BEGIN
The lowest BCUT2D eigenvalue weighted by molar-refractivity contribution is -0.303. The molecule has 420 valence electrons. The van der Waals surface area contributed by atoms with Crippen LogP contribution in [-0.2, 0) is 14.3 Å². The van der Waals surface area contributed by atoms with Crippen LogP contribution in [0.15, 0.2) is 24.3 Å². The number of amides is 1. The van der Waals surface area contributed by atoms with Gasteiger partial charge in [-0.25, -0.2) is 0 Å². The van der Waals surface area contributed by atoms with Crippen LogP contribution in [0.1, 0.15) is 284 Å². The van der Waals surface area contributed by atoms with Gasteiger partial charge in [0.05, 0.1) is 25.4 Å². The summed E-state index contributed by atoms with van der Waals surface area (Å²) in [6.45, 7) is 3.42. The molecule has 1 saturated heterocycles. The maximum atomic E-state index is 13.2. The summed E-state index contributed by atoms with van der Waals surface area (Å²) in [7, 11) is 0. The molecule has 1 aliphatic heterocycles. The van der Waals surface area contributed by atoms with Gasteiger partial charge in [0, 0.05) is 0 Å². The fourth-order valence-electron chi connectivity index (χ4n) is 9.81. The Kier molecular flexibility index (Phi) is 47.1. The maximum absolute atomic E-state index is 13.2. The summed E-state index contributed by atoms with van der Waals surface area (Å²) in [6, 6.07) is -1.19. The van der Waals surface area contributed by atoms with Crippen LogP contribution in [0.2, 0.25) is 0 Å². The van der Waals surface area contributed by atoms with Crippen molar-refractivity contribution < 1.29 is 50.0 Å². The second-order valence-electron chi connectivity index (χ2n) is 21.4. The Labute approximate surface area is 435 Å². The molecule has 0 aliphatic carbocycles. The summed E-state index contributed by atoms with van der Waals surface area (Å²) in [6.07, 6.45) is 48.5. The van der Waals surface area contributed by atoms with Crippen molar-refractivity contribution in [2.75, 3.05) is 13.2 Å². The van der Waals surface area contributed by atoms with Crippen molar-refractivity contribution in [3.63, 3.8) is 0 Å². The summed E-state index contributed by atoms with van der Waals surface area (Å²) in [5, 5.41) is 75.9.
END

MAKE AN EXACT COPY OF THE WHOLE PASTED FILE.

The lowest BCUT2D eigenvalue weighted by molar-refractivity contribution is -0.303. The molecule has 420 valence electrons. The van der Waals surface area contributed by atoms with Crippen LogP contribution in [-0.2, 0) is 14.3 Å². The van der Waals surface area contributed by atoms with Crippen LogP contribution in [0.15, 0.2) is 24.3 Å². The number of amides is 1. The van der Waals surface area contributed by atoms with Gasteiger partial charge in [-0.25, -0.2) is 0 Å². The van der Waals surface area contributed by atoms with Crippen LogP contribution in [0.1, 0.15) is 284 Å². The van der Waals surface area contributed by atoms with Gasteiger partial charge in [0.05, 0.1) is 25.4 Å². The summed E-state index contributed by atoms with van der Waals surface area (Å²) in [6.45, 7) is 3.42. The molecule has 1 saturated heterocycles. The maximum atomic E-state index is 13.2. The summed E-state index contributed by atoms with van der Waals surface area (Å²) in [7, 11) is 0. The molecule has 1 aliphatic heterocycles. The van der Waals surface area contributed by atoms with Gasteiger partial charge in [0, 0.05) is 0 Å². The fourth-order valence-electron chi connectivity index (χ4n) is 9.81. The Kier molecular flexibility index (Phi) is 47.1. The maximum absolute atomic E-state index is 13.2. The summed E-state index contributed by atoms with van der Waals surface area (Å²) in [6, 6.07) is -1.19. The van der Waals surface area contributed by atoms with Crippen LogP contribution in [0.2, 0.25) is 0 Å². The van der Waals surface area contributed by atoms with Crippen molar-refractivity contribution < 1.29 is 50.0 Å². The second-order valence-electron chi connectivity index (χ2n) is 21.4. The Labute approximate surface area is 435 Å². The molecule has 0 aliphatic carbocycles. The summed E-state index contributed by atoms with van der Waals surface area (Å²) in [6.07, 6.45) is 48.5. The van der Waals surface area contributed by atoms with Crippen molar-refractivity contribution in [2.75, 3.05) is 13.2 Å². The van der Waals surface area contributed by atoms with Crippen molar-refractivity contribution in [3.63, 3.8) is 0 Å². The summed E-state index contributed by atoms with van der Waals surface area (Å²) in [5, 5.41) is 75.9.